A selection of the at least one user-selectable game outcome position type icon may logically associate at least one of the primary player or the primary player positions with a type of game outcome position in at least one non-transitory computer-readable medium for at least one instance of a game. Each of the user-selectable game outcome position type icons for a respective primary player position may have a respective legend indicative of a type of game outcome position that is selectable by the primary player at the respective primary player position. The configuring the user interface to prevent entry of the game outcome position type for any unoccupied primary player positions at the gaming table may include omitting any game outcome position type icons for the unoccupied primary player positions from the user interface. The configuring the user interface to prevent entry of the game outcome position type for any unoccupied primary player positions at the gaming table may include presenting non-selectable game outcome position type icons for the unoccupied primary player positions. The receiving input indicative of which primary player positions at the gaming table are occupied may include detecting selection of at least one user-selectable icon of a plurality of user-selectable icons respectively representing each primary player position at the gaming table. The receiving input indicative of which primary player positions at the gaming table are occupied may include detecting by at least one sensor a physical presence or absence of at least one of a player or a game piece at the primary player positions.

The method may further include: in response to the detecting, detecting selection of one or more of the user-selectable game outcome position type icons; and changing an appearance of the respective selected user-selectable game outcome position type icons to visually indicate a selected status or condition.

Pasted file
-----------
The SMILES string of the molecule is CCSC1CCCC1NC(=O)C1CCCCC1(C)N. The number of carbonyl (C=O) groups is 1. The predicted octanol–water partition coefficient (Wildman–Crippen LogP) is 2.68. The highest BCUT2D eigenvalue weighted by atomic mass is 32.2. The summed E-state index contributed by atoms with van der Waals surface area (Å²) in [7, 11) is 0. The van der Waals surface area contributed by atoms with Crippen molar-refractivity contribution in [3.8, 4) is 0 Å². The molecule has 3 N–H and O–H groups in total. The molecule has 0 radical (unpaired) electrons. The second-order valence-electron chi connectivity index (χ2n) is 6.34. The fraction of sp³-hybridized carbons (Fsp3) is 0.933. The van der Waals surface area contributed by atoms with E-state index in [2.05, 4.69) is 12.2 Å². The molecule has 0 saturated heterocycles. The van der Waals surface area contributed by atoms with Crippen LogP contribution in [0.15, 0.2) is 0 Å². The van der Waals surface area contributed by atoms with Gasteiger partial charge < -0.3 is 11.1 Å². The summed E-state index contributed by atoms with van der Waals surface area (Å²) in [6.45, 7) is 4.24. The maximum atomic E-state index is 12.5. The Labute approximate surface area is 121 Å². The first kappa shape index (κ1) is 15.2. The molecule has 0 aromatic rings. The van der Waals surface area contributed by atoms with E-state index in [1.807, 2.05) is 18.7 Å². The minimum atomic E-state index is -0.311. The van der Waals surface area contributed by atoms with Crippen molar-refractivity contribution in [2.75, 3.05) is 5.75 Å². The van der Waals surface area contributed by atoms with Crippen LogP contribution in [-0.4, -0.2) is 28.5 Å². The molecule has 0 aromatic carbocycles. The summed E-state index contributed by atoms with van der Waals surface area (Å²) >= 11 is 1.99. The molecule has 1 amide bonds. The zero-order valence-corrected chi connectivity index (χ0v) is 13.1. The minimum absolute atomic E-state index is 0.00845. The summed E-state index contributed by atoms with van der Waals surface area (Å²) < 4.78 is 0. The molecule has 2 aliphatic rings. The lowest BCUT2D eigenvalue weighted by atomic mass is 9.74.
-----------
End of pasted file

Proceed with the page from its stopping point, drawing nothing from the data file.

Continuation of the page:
The changing the appearance may include highlighting or removing highlighting of the respective selected user-selectable game outcome position type icons.

The method may further include: in response to the detecting selection of one or more of the user-selectable game outcome position type icons, transmitting game outcome position type selection information to a back end system.

The method may further comprise sending by the back end system an update to a secondary player operated wireless tablet device.

A method may be summarized as including: receiving input indicative of which primary player positions at a gaming table are occupied by at least one respective primary player; in response to the received input, configuring a user interface to allow selection by a secondary player of an occupied primary player position via a number of user-selectable icons of the user interface and prevent selection by the secondary player of unoccupied primary player positions.

The method may further include: determining if primary a player position previously selected by the secondary player is currently unoccupied; and notifying the secondary player via the user interface.

The method may further comprise determining if a primary player position previously selected by a secondary player is currently unoccupied and resetting a primary player position selection of the secondary player in response.

The configuring the user interface may include configuring the user interface by presenting respective ones of the user-selectable icons for each of the occupied primary player positions without presenting any icon for each of the unoccupied primary player positions. The configuring the user interface may include configuring the user interface by presenting respective ones of the user-selectable icons for each of the occupied primary player positions and presenting icons that are not user selectable for each of the unoccupied primary player positions. The receiving input may include receiving a number of wireless signals from a back end system. The wireless signals from the back end system may be indicative of primary player position occupancy information received from a front end device operated by casino personnel.

A non-transitory computer readable storage medium may be summarized as: having computer computer-executable instructions stored thereon that when executed by a computer processor cause the computer processor to perform: receiving input indicative of which primary player positions at a gaming table are occupied by at least one respective primary player; and in response to the received input: configuring a user interface to present at least one user-selectable game outcome position type icon for each of the occupied primary player positions at the gaming table, the game outcome position type icon selectable to indicate a type of position a player is taking on a potential outcome of a game; and configuring the user interface to prevent entry of a game outcome position type for any unoccupied player position at the gaming table.